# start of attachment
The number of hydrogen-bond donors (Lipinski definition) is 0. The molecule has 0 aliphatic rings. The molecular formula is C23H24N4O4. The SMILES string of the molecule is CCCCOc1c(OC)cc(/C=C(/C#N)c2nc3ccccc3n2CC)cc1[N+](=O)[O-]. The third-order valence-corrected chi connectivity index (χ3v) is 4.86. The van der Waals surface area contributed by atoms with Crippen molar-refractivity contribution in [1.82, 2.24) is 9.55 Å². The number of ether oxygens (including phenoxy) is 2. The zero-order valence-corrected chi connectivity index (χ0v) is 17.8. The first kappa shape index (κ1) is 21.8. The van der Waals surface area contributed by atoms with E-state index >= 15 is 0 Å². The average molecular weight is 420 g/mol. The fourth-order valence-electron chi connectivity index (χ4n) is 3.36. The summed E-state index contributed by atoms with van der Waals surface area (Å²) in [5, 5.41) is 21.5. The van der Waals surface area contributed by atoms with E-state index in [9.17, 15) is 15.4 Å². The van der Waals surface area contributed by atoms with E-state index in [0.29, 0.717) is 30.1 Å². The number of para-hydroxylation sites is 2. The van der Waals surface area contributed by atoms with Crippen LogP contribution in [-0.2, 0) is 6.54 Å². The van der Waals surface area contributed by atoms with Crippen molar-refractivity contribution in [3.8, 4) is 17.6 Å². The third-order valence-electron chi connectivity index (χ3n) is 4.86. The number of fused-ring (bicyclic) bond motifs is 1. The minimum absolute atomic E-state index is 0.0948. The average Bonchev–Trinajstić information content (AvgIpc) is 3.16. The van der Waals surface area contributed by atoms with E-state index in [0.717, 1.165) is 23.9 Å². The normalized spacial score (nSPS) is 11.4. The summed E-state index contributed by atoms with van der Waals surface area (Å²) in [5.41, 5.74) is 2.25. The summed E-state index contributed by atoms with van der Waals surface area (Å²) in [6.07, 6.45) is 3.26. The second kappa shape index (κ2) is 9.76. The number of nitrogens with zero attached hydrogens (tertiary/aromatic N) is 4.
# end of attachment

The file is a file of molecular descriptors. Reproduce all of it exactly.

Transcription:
The number of hydrogen-bond donors (Lipinski definition) is 0. The molecule has 0 aliphatic rings. The molecular formula is C23H24N4O4. The SMILES string of the molecule is CCCCOc1c(OC)cc(/C=C(/C#N)c2nc3ccccc3n2CC)cc1[N+](=O)[O-]. The third-order valence-corrected chi connectivity index (χ3v) is 4.86. The van der Waals surface area contributed by atoms with Crippen molar-refractivity contribution in [1.82, 2.24) is 9.55 Å². The number of ether oxygens (including phenoxy) is 2. The zero-order valence-corrected chi connectivity index (χ0v) is 17.8. The first kappa shape index (κ1) is 21.8. The van der Waals surface area contributed by atoms with E-state index >= 15 is 0 Å². The average molecular weight is 420 g/mol. The fourth-order valence-electron chi connectivity index (χ4n) is 3.36. The summed E-state index contributed by atoms with van der Waals surface area (Å²) in [5, 5.41) is 21.5. The van der Waals surface area contributed by atoms with E-state index in [9.17, 15) is 15.4 Å². The van der Waals surface area contributed by atoms with E-state index in [0.29, 0.717) is 30.1 Å². The number of para-hydroxylation sites is 2. The van der Waals surface area contributed by atoms with Crippen LogP contribution in [-0.2, 0) is 6.54 Å². The van der Waals surface area contributed by atoms with Crippen molar-refractivity contribution in [3.8, 4) is 17.6 Å². The third-order valence-electron chi connectivity index (χ3n) is 4.86. The number of fused-ring (bicyclic) bond motifs is 1. The minimum absolute atomic E-state index is 0.0948. The average Bonchev–Trinajstić information content (AvgIpc) is 3.16. The van der Waals surface area contributed by atoms with E-state index in [0.717, 1.165) is 23.9 Å². The normalized spacial score (nSPS) is 11.4. The summed E-state index contributed by atoms with van der Waals surface area (Å²) in [5.41, 5.74) is 2.25. The summed E-state index contributed by atoms with van der Waals surface area (Å²) in [6.07, 6.45) is 3.26. The second kappa shape index (κ2) is 9.76. The number of nitrogens with zero attached hydrogens (tertiary/aromatic N) is 4.